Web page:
It seems that the DWP is appointing 112 additional staff to administer the benefit cap, a policy estimated to affect 40,000 people nationally. They will have to process the changes manually. The Independent attributes this to the failure to develop the new IT scheme for Universal Credit, but it’s not clear that if the system had been in place, it could have easily been adapted to do what the government hopes; the decision depends on lots of moving parts, including rent, family circumstances, the assessment of personal needs and income.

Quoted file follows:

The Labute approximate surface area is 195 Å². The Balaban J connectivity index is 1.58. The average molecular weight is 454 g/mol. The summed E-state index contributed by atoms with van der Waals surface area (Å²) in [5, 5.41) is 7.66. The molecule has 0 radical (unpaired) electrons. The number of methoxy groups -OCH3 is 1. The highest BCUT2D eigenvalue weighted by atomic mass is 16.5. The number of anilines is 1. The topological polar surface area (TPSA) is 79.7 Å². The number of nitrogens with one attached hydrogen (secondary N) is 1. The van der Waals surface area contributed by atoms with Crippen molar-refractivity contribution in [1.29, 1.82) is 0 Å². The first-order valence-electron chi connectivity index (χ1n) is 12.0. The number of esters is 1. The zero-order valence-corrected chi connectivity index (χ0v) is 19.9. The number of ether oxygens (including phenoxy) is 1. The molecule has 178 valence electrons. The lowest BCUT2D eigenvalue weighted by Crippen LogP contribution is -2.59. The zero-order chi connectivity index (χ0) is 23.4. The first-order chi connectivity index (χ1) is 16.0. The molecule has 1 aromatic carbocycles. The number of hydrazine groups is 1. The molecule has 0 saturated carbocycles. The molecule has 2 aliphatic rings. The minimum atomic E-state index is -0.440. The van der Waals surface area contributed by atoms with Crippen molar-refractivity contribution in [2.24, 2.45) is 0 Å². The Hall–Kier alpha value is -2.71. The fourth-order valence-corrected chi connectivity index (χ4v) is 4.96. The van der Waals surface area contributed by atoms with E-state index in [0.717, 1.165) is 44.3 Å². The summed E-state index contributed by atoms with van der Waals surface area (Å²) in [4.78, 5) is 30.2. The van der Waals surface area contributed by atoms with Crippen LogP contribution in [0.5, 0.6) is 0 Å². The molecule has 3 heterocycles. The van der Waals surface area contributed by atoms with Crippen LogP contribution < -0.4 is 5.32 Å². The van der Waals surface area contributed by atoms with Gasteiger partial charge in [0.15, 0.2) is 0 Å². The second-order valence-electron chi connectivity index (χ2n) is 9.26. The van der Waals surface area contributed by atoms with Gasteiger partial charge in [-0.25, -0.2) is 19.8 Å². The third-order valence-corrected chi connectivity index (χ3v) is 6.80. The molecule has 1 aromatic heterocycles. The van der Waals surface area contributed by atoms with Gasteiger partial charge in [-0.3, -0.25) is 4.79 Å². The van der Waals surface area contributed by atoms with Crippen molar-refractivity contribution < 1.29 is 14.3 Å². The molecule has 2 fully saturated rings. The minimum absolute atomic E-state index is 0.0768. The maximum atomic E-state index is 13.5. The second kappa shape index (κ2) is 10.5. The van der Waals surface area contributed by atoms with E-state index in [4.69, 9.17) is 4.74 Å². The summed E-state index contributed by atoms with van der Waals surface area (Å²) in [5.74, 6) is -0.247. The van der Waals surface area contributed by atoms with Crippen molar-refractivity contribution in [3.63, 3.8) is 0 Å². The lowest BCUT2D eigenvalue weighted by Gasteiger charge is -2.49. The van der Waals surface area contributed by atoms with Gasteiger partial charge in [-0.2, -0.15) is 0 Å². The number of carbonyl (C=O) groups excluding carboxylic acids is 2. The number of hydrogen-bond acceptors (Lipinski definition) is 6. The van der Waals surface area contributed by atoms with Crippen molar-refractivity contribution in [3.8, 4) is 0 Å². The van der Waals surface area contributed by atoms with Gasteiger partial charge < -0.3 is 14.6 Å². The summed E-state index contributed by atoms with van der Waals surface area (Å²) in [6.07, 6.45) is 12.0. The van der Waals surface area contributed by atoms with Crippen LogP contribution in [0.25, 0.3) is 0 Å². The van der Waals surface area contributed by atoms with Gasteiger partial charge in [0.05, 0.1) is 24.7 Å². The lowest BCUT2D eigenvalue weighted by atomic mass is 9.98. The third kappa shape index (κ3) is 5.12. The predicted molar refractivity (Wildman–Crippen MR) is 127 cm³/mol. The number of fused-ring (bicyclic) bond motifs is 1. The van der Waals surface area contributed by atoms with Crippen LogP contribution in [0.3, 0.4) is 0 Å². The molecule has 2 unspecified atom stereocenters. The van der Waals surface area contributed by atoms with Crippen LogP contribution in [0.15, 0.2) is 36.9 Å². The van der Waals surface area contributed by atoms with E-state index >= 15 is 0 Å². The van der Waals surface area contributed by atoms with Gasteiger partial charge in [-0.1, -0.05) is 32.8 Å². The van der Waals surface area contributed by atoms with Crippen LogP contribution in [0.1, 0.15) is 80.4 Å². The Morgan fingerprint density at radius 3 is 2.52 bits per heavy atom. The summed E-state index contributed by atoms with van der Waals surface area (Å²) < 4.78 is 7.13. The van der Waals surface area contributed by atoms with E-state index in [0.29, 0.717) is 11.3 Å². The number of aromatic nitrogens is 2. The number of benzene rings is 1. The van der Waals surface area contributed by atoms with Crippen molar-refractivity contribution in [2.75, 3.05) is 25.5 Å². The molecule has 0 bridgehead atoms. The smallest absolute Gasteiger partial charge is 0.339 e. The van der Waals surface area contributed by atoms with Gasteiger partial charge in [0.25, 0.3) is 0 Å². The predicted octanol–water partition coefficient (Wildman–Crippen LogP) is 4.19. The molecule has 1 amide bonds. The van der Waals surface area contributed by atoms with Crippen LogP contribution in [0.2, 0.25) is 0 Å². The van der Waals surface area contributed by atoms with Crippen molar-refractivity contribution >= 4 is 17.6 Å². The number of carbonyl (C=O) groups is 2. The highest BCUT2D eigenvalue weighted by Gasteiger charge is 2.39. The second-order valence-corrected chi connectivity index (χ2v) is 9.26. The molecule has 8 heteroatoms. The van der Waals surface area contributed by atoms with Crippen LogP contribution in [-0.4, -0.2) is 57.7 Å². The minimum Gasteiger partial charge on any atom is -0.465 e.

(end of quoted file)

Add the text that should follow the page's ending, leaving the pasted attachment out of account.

The problem is, bluntly, that decisions about the benefit system are being made on the basis that they look like a wizard wheeze that will make for good headlines; but when it comes to the dirty details of how to do things, the politicians can’t be bothered with the practicalities. This has been the pattern of a series of inept policies – the cuts in child benefit, procurement, IT commissioning, the Work Programme, the Universal Credit system itself. Nothing in the benefits system can be made to work on that basis.